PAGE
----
U.S. Attorney General Loretta Lynch and Education Secretary John King deliver remarks during the opening session of the White House Initiative on Historically Black Colleges and Universities (HBCUs) conference at the Renaissance Arlington Capital View Hotel October 25, 2016 in Arlington, VA. The national conference's theme is "HBCUs: Promoting Excellence, Innovation and Sustainability."
U.S. Attorney General Loretta Lynch and Education Secretary John King deliver remarks during the opening session of the White House Initiative on Historically Black Colleges and Universities (HBCUs) conference at the Renaissance Arlington Capital View Hotel October 25, 2016 in Arlington, VA. The national conference’s theme is “HBCUs: Promoting Excellence, Innovation and Sustainability.”

Former attorney general Loretta Lynch on Thursday distanced herself from the Russian lawyer that gained passage into the U.S. before landing a meeting with Donald Trump Jr. during the 2016 campaign.

At a press conference in France earlier Thursday, President Trump blamed the Obama administration and Lynch’s Justice Department for allowing Natalia Veselnitskaya into the country.

In a statement, a spokesperson for Lynch said the former attorney general “does not have any personal knowledge of Ms. Veselnitskaya’s travel.”

In his remarks in France, Trump appeared to cite a report in The Hill that the Justice Department issued Veselnitskaya a special immigration waiver so that she could defend her client, a Russian firm, in an asset forfeiture case in New York.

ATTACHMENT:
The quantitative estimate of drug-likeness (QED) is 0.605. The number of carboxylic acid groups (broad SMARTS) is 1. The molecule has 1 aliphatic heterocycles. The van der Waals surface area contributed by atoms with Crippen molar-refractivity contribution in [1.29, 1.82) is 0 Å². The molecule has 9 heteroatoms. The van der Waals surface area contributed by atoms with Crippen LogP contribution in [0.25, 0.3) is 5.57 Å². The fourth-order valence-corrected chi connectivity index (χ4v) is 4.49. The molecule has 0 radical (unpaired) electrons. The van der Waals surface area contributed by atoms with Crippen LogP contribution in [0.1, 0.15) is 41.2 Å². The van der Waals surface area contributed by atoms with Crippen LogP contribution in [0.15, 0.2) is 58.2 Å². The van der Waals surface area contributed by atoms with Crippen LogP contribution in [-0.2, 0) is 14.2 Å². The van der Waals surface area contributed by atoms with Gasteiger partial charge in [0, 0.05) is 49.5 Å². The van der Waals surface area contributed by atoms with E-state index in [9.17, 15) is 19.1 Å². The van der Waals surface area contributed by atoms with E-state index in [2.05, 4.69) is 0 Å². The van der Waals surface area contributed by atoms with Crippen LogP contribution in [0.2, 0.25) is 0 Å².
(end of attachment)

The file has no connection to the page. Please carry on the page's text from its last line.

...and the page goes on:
The U.S. Attorney’s office in New York told The Hill that it let Veselnitskaya into the country on a grant of immigration parole from October 2015 to early January 2016 after her initial request for a visa had been denied.

Court records show that when Veselnitskaya sought permission to extend her stay, the U.S. attorney at the hearing told the judge that the special visa the Russian lawyer received was part of a “discretionary act that the statute allows the attorney general to do in extraordinary circumstances.”

The U.S. attorney described the grant of parole immigration as extremely rare.

“In October the government bypassed the normal visa process and gave a type of extraordinary permission to enter the country called immigration parole,” Assistant U.S. Attorney Paul Monteleoni said to the judge during a hearing on Jan. 6, 2016.

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SOURCE: JONATHAN EASLEY 
The Hill

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